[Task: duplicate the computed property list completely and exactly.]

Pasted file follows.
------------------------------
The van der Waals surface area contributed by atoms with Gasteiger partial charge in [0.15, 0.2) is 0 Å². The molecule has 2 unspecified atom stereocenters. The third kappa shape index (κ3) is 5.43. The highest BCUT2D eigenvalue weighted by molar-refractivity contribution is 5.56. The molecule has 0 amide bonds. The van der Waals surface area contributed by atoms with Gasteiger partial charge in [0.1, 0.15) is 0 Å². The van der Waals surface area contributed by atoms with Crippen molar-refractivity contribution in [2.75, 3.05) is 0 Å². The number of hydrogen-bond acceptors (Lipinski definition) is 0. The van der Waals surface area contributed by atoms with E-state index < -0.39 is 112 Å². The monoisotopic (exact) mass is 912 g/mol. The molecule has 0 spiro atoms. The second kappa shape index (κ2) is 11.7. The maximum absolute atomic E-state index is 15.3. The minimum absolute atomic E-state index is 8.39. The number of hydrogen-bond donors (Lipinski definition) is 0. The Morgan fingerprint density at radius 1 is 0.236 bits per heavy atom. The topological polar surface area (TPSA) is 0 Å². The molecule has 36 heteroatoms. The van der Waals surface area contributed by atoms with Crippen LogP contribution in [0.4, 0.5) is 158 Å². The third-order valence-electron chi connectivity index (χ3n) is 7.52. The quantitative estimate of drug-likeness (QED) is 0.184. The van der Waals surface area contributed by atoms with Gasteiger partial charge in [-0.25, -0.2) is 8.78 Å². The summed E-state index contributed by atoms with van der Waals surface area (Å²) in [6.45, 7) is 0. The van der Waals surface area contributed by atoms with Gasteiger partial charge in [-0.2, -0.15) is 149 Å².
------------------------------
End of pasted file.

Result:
The van der Waals surface area contributed by atoms with Gasteiger partial charge in [0.15, 0.2) is 0 Å². The molecule has 2 unspecified atom stereocenters. The third kappa shape index (κ3) is 5.43. The highest BCUT2D eigenvalue weighted by molar-refractivity contribution is 5.56. The molecule has 0 amide bonds. The van der Waals surface area contributed by atoms with Gasteiger partial charge in [0.1, 0.15) is 0 Å². The van der Waals surface area contributed by atoms with Crippen molar-refractivity contribution in [2.75, 3.05) is 0 Å². The number of hydrogen-bond acceptors (Lipinski definition) is 0. The van der Waals surface area contributed by atoms with E-state index < -0.39 is 112 Å². The monoisotopic (exact) mass is 912 g/mol. The molecule has 0 spiro atoms. The second kappa shape index (κ2) is 11.7. The maximum absolute atomic E-state index is 15.3. The minimum absolute atomic E-state index is 8.39. The number of hydrogen-bond donors (Lipinski definition) is 0. The Morgan fingerprint density at radius 1 is 0.236 bits per heavy atom. The topological polar surface area (TPSA) is 0 Å². The molecule has 36 heteroatoms. The van der Waals surface area contributed by atoms with Crippen LogP contribution in [0.4, 0.5) is 158 Å². The third-order valence-electron chi connectivity index (χ3n) is 7.52. The quantitative estimate of drug-likeness (QED) is 0.184. The van der Waals surface area contributed by atoms with Gasteiger partial charge in [-0.25, -0.2) is 8.78 Å². The summed E-state index contributed by atoms with van der Waals surface area (Å²) in [6.45, 7) is 0. The van der Waals surface area contributed by atoms with Gasteiger partial charge in [-0.2, -0.15) is 149 Å².